How to Create a Better Online Dating Profile

How to craft a first impression that will help you stand out



©sitade/istockphoto

When she divorced and started dating after a twenty-year hiatus, Deborah Sloan found the rules of modern romance had changed. Like a lot of new singles, the former Weston resident ended up venturing online to meet potential dates, only to find the uncharted territory a bit baffling.

Her reaction toward many of the men looking to connect on some popular dating sites was to click away underwhelmed. “What they were writing was so boring and cliché,” says the veteran book publishing marketing executive. “I began thinking I was probably missing out on some really great guys just because of how badly they were presenting themselves.”

Deborah began to wonder what could happen if singles used some of her marketing savvy for online self-promotion. Last year she founded It’s a Date, a consultancy — not a matchmaking service — that helps singles craft more compelling dating site introductions. 

Hint: No more posting grainy selfies or writing about “long walks on the beach!”

Deborah, who’s now happily dating a guy she met online, shared her tried and true tips for making a great online impression.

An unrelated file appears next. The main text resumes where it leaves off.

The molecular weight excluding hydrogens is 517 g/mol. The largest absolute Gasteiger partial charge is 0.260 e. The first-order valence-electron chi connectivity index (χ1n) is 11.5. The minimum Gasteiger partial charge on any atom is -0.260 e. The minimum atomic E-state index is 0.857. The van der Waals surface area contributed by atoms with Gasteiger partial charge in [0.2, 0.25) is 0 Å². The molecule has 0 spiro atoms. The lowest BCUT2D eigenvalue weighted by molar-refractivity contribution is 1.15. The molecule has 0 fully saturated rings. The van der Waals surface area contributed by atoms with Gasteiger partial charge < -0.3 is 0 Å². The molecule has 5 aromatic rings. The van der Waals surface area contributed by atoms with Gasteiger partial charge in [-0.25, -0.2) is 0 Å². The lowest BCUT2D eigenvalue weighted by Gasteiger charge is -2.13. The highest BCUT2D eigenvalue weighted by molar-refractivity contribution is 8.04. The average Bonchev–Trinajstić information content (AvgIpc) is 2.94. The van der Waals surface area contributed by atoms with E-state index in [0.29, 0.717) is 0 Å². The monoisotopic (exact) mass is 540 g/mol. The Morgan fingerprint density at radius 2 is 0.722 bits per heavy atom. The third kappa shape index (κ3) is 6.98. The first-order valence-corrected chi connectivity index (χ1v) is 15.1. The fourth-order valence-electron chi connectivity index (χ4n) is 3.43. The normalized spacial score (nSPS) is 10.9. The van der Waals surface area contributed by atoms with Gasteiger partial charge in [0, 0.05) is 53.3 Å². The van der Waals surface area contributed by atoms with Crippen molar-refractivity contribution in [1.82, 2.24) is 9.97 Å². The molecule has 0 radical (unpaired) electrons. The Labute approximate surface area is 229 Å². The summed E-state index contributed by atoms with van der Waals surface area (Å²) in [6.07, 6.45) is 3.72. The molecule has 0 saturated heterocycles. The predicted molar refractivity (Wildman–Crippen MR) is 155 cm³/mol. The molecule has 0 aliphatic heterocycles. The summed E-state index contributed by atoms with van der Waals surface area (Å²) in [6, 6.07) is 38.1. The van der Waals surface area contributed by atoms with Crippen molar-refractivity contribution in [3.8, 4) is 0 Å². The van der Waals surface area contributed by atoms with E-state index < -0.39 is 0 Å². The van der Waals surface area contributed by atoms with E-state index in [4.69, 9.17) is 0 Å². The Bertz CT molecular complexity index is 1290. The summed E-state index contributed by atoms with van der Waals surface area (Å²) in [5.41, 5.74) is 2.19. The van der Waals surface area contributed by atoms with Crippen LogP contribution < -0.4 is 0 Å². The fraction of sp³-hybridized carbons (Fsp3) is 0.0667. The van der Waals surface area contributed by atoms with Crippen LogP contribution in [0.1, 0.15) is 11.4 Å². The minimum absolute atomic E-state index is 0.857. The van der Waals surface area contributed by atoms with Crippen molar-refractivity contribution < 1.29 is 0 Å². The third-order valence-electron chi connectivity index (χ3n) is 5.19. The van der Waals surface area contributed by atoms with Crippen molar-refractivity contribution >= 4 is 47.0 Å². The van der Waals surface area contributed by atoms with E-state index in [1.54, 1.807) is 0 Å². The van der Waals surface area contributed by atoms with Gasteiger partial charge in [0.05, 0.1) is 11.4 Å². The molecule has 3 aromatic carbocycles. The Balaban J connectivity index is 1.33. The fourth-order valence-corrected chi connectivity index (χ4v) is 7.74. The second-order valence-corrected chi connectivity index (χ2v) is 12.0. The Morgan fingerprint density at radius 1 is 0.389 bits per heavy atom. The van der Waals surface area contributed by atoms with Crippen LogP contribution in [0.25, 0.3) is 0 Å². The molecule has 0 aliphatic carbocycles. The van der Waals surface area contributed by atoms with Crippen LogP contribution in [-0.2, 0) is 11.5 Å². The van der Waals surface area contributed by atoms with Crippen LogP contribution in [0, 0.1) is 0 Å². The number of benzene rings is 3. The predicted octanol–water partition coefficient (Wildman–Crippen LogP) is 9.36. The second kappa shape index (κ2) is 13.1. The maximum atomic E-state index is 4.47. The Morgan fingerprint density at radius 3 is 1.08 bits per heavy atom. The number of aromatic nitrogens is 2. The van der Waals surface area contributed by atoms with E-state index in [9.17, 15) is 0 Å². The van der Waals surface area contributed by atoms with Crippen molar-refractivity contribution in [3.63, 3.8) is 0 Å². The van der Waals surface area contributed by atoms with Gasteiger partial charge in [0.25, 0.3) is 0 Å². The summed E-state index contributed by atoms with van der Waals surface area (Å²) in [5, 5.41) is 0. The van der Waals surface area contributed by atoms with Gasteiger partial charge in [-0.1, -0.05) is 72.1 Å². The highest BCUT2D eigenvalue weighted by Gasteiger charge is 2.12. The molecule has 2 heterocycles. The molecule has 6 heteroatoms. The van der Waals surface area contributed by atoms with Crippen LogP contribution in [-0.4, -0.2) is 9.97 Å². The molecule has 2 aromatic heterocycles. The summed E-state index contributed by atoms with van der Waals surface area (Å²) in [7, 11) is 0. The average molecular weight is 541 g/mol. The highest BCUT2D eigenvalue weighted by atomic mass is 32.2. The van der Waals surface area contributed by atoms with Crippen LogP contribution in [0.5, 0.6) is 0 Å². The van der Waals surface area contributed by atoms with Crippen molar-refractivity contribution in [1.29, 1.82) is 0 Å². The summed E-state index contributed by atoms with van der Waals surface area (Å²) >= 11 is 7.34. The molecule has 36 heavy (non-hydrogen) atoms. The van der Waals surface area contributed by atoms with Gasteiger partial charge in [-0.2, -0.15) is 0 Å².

• Show, Don’t Tell! Don’t write, “I’m funny.” Write something that reflects your keen sense of humor.
  • Less is More Skip the autobiographies and go with a few tantalizing details that will make a potential companion want to get to know you better — on a date!
  • Be More Specific So instead of saying “I like long walks on the beach” (even if you do, our eyes are glazing over) write, “On a sunny Saturday, you’ll find me at Cove Island Park.”
  • It’s Not All About You Don’t start every sentence with “I.” Instead, ask some questions: “At a party, I love to hit the dance floor. How about you?”

Bonus Tip: Please, spell check. “There’s not a bigger turn off than something that’s been done sloppy. It suggests you don’t care.”

Picture Perfect: If you’re serious about making a good impression, considering having your photos done professionally (or at least have one snapped by a friend who’s good with a camera,) advises Deborah. And consider these tips:

  • Lose the sunglasses and hats. “People want to see your eyes and your face.”
  • Avoid cropped photos.
  • No selfies. Beyond being distorted, “it makes you look like you have no one in your life to take a photo.”
  • Be discreet. You may look great in a bikini or have six pack abs, but there are more tasteful ways to show you are fit. Try wearing great jeans and a t-shirt or a well-tailored column dress in a three-quarter length shot.

For more information visit itsadateprofiles.com

Stamford Agenda


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